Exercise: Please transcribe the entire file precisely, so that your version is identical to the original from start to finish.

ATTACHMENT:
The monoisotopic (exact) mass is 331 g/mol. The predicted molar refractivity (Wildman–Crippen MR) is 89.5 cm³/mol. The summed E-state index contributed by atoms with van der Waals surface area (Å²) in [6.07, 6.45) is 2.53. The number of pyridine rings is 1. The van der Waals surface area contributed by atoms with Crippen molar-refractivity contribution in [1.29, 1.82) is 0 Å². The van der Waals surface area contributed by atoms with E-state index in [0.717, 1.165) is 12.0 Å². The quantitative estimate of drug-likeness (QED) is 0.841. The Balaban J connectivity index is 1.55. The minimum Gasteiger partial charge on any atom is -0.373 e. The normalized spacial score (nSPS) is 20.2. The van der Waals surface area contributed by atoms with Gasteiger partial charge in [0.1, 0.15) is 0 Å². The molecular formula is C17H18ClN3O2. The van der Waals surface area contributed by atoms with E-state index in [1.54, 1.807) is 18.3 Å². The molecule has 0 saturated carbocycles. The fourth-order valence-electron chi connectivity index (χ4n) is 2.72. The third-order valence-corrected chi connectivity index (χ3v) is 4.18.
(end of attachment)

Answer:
The monoisotopic (exact) mass is 331 g/mol. The predicted molar refractivity (Wildman–Crippen MR) is 89.5 cm³/mol. The summed E-state index contributed by atoms with van der Waals surface area (Å²) in [6.07, 6.45) is 2.53. The number of pyridine rings is 1. The van der Waals surface area contributed by atoms with Crippen molar-refractivity contribution in [1.29, 1.82) is 0 Å². The van der Waals surface area contributed by atoms with E-state index in [0.717, 1.165) is 12.0 Å². The quantitative estimate of drug-likeness (QED) is 0.841. The Balaban J connectivity index is 1.55. The minimum Gasteiger partial charge on any atom is -0.373 e. The normalized spacial score (nSPS) is 20.2. The van der Waals surface area contributed by atoms with Gasteiger partial charge in [0.1, 0.15) is 0 Å². The molecular formula is C17H18ClN3O2. The van der Waals surface area contributed by atoms with E-state index in [1.54, 1.807) is 18.3 Å². The molecule has 0 saturated carbocycles. The fourth-order valence-electron chi connectivity index (χ4n) is 2.72. The third-order valence-corrected chi connectivity index (χ3v) is 4.18.